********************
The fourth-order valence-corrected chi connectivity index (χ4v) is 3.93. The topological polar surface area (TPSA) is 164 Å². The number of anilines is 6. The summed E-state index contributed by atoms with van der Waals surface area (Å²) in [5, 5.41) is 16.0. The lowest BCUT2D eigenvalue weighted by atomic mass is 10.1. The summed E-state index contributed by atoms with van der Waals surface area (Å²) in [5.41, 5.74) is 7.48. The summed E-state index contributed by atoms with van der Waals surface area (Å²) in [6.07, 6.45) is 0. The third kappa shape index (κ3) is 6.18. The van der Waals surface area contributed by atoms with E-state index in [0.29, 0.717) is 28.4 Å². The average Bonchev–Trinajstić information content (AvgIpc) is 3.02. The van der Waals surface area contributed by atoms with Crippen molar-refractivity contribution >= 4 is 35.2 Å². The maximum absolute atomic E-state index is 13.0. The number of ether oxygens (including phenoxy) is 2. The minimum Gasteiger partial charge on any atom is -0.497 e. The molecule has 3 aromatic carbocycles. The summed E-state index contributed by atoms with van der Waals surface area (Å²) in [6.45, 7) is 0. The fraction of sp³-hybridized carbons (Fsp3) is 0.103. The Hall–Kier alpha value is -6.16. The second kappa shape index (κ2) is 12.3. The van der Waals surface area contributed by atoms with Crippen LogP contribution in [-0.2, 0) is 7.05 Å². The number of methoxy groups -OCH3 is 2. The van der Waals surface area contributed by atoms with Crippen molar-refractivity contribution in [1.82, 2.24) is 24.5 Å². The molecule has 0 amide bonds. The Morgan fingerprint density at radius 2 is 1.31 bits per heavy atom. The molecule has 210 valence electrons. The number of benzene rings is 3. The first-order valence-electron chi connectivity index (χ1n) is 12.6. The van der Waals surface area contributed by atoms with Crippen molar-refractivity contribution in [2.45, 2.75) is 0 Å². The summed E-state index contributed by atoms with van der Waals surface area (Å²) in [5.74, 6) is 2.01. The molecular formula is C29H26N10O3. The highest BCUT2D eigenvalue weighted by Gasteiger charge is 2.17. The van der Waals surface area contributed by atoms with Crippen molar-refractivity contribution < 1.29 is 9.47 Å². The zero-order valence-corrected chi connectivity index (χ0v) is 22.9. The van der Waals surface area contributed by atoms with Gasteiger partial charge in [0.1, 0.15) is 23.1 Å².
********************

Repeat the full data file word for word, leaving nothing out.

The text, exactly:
The fourth-order valence-corrected chi connectivity index (χ4v) is 3.93. The topological polar surface area (TPSA) is 164 Å². The number of anilines is 6. The summed E-state index contributed by atoms with van der Waals surface area (Å²) in [5, 5.41) is 16.0. The lowest BCUT2D eigenvalue weighted by atomic mass is 10.1. The summed E-state index contributed by atoms with van der Waals surface area (Å²) in [5.41, 5.74) is 7.48. The summed E-state index contributed by atoms with van der Waals surface area (Å²) in [6.07, 6.45) is 0. The third kappa shape index (κ3) is 6.18. The van der Waals surface area contributed by atoms with E-state index in [0.29, 0.717) is 28.4 Å². The average Bonchev–Trinajstić information content (AvgIpc) is 3.02. The van der Waals surface area contributed by atoms with Crippen molar-refractivity contribution >= 4 is 35.2 Å². The maximum absolute atomic E-state index is 13.0. The number of ether oxygens (including phenoxy) is 2. The minimum Gasteiger partial charge on any atom is -0.497 e. The molecule has 3 aromatic carbocycles. The summed E-state index contributed by atoms with van der Waals surface area (Å²) in [6.45, 7) is 0. The fraction of sp³-hybridized carbons (Fsp3) is 0.103. The Hall–Kier alpha value is -6.16. The second kappa shape index (κ2) is 12.3. The van der Waals surface area contributed by atoms with Crippen LogP contribution in [-0.2, 0) is 7.05 Å². The number of methoxy groups -OCH3 is 2. The van der Waals surface area contributed by atoms with Crippen molar-refractivity contribution in [1.82, 2.24) is 24.5 Å². The molecule has 0 amide bonds. The Morgan fingerprint density at radius 2 is 1.31 bits per heavy atom. The molecule has 210 valence electrons. The number of benzene rings is 3. The first-order valence-electron chi connectivity index (χ1n) is 12.6. The van der Waals surface area contributed by atoms with Crippen molar-refractivity contribution in [2.45, 2.75) is 0 Å². The summed E-state index contributed by atoms with van der Waals surface area (Å²) in [5.74, 6) is 2.01. The molecular formula is C29H26N10O3. The highest BCUT2D eigenvalue weighted by Gasteiger charge is 2.17. The van der Waals surface area contributed by atoms with Crippen molar-refractivity contribution < 1.29 is 9.47 Å². The zero-order valence-corrected chi connectivity index (χ0v) is 22.9. The van der Waals surface area contributed by atoms with Gasteiger partial charge in [0.1, 0.15) is 23.1 Å².